Sunday, May 13, 2012

Science Fiction: Stranger in the Strange Land

Valentine Michael Smith (Mike) was born on Mars to two members of the first expedition from Earth. He was also the only survivor and was brought up by members of an ancient Martian civilization. Twenty Years later, he is found by the second expedition and brought back to an Earth that is to him a completely alien culture and often terrifying, with a telepathic link to the Martians so that they can study Earth and decide whether it is a threat or not.

Hidden by the government, partly for his own sake and partly because they are afraid of him, he is helped to escape by Jill Boardman, the first woman he has ever seen, and they end up taking refuge at the home of writer Jubal Harshow. After learning enough about human culture to get by, Mike decided to form his own church based on his own brand of Martian philosophy, which involves nudity, copious free love, individual responsibility and a message of peace.

There are long diatribes against ineffectual government, organized religion and many of America's contemporary values. These are, in effect, the personal views of the author, Robert A. Heinlein, and at the beginning of the 1960's were so shocking that the publisher cut the book by about 60,000 words. The unexpurgated version was published by his widow some years after his death.

The book is of its era, and was very influential in some hippie circles over the following years. But bearing that in mind, many of the questions it raises about society, politics and belief are relevant today. Heinlein's attitude towards women, and some of the slang, have dated, but this book is still an enthralling story from the discovery of the young man to the inevitable conclusion.

About the author

Depending on who you ask, science fiction grand master Robert A. Heinlein (1907-1988) was either a conservative, a fascist, or a left-wing hippie.
But to those who knew him best -- and to those who read any of his 47 books -- Heinlein was a libertarian who glorified individualism, progress, honor, and responsibility. In fact, the opined: "The man was as libertarian as they come." In the American Spectator (February 10, 2004), Colby Cosh wrote: "If you wish to trace the sources of the libertarian strain in 20th-century American thought, you must include the science fiction author Robert A. Heinlein."

Heinlein's novels feature characters who revolt against oppressive government (The Moon Is a Harsh Mistress, 1966), fight aliens who steal their autonomy (The Puppet Masters, 1951), and spout libertarian philosophy (Time Enough for Love, 1973).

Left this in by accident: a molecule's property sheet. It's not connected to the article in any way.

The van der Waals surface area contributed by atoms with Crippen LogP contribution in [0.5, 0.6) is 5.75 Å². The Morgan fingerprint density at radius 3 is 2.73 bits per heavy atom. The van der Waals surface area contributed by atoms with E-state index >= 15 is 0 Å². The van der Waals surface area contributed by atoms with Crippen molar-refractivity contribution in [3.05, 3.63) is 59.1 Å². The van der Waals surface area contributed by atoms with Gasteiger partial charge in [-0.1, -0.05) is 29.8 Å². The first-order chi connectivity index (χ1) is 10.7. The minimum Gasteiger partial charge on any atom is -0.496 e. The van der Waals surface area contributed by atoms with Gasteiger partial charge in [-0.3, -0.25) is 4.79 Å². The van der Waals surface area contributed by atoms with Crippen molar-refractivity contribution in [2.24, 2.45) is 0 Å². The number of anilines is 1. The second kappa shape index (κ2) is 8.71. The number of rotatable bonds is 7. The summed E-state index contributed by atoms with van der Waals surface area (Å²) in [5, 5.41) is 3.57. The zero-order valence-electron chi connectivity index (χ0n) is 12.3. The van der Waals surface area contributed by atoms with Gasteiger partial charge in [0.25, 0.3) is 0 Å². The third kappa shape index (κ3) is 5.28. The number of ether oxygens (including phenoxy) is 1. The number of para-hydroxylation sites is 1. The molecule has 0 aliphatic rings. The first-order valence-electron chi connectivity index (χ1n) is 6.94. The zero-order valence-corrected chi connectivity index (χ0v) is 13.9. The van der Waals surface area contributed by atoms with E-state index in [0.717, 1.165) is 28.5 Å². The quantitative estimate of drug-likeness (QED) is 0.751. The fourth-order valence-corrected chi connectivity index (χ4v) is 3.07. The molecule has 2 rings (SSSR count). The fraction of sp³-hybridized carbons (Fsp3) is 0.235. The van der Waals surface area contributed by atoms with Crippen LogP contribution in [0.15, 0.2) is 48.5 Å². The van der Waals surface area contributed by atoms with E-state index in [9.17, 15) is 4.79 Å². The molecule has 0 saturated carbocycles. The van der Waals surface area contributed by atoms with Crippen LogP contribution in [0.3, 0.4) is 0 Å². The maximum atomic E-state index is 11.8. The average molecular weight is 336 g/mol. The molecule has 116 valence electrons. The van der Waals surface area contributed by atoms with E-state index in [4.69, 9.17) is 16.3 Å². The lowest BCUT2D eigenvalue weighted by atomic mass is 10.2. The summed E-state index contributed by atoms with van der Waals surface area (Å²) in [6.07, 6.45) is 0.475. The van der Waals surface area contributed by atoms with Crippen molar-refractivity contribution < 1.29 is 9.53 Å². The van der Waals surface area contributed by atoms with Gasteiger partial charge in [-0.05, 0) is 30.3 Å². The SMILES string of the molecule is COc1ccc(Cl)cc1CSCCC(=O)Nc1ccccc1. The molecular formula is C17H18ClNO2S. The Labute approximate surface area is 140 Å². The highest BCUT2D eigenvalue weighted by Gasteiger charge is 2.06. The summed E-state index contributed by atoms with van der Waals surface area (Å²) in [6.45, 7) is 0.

Robert A Heinlein (1907 - 1988)

In Time Enough for Love, Heinlein best summed up his view of the world when he wrote: "The human race divides politically into those who want people to be controlled and those who have no such desire." Heinlein left no doubt about which side of that divide he favored. (If there was any doubt, it ended when he described himself to fellow science-fiction writer Alfred Bester as "a hard-headed radical, a pragmatic libertarian.")
A graduate of the Naval Academy at Annapolis, Heinlein published his first science fiction story in 1939, and went on to write dozens of classic science fiction novels, including Tunnel in the Sky (1955), Glory Road (1963), I Will Fear No Evil (1970), Job: A Comedy of Justice (1984), and The Cat Who Walks Through Walls (1985). In 2004, Heinlein's first novel, For Us, The Living: A Comedy of Customs (originally written in 1938), was posthumously published.

Heinlein has always been a favorite of libertarian readers: Five of his novels have been honored with the Hall of Fame Award for Classic Novel of Liberty from the Libertarian Futurist Society: Time Enough for Love, Methuselah's Children (1958), Red Planet (1949), Stranger in a Strange Land (1961), and The Moon Is a Harsh Mistress.

In the Libertarian Party's monthly newspaper, LP News, Laissez Faire Books editor Jim Powell named The Moon is a Harsh Mistress one of the 20 best introductory books about libertarianism. In 2003, Heinlein was named one of the past three decade's "35 Heroes of Liberty" by Reason magazine. Heinlein is also credited with coining the popular libertarian phrase, "There Ain't No Such Thing As A Free Lunch," commonly abbreviated to TANSTAAFL.

-- Bill Winter

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